Summer

Breeding Bird Survey

Published on: Jun. 30, 2013

I have been leaving the house around 4 AM each morning to conduct breeding bird surveys in a north Missouri Quail Focus Area. Watching the moon and mist give way to the sun is an experience I don't witness enough. A good friend recently shared with me the lyrics of the old John Denver song "Summer". It describes perfectly what I have been embraced in each morning as I sit in the country along a secluded gravel road waiting for the quail, pheasant and songbirds to wake up.

On these mornings, I join dozens of volunteers in seven states piloting a national effort to inventory habitat conditions and bird populations within quail focus areas. A quail focus area is an area where quail habitat management is intensified through incentives and assistance to landowners or it may be public land specifically managed for quail. I sit for a few minutes at a randomly selected point listening for bird songs, record what I hear, then move on to the next point. We compare what we find in the focus area to a similar area outside the focus area that is not being managed for quail by the landowners. The results are telling the same story that we have been touting for several years regarding Bobwhite Quail. "It's the habitat!"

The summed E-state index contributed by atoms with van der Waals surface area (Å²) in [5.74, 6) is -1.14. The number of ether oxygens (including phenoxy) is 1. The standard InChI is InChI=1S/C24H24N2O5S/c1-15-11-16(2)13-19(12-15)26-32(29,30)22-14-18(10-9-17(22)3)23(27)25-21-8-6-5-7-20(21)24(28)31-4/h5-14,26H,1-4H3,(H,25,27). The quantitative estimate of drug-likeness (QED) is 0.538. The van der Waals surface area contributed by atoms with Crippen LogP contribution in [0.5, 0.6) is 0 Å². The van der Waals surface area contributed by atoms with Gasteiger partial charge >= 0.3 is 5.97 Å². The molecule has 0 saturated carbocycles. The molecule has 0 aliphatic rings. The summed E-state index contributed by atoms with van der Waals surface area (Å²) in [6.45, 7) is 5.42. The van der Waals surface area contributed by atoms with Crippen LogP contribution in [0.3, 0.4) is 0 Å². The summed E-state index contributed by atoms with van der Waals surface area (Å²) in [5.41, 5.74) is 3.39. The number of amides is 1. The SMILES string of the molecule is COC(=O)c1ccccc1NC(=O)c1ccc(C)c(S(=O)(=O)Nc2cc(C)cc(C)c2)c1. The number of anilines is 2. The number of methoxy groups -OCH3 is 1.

While volunteers just finished conducting surveys this weekend, initial indications from our Missouri focus area are showing as much as 3-4 times more quail in the focus area than outside it. However, even within the focus area, we see the absence of quail at those few survey points surrounded by sod-forming grasses like tall fescue or Reed’s canarygrass. Many of the survey points outside our focus area have no quail calling. While inside the focus area it is not uncommon to have 5-7 birds calling per point. The best site consistently has recorded 25 quail calls. While the best site outside our focus area recorded 8 birds calling.

We will be back in October to survey quail covey calling in these same locations. Habitat is the key to quail restoration! And if you want to hear John Denver's version of "Summer", it is on YouTube and iTunes. Adding your own quail whistle is optional.

Key Messages: 

Missourians care about conserving forests, fish and wildlife.

Shortened URL
http://mdc.mo.gov/node/23057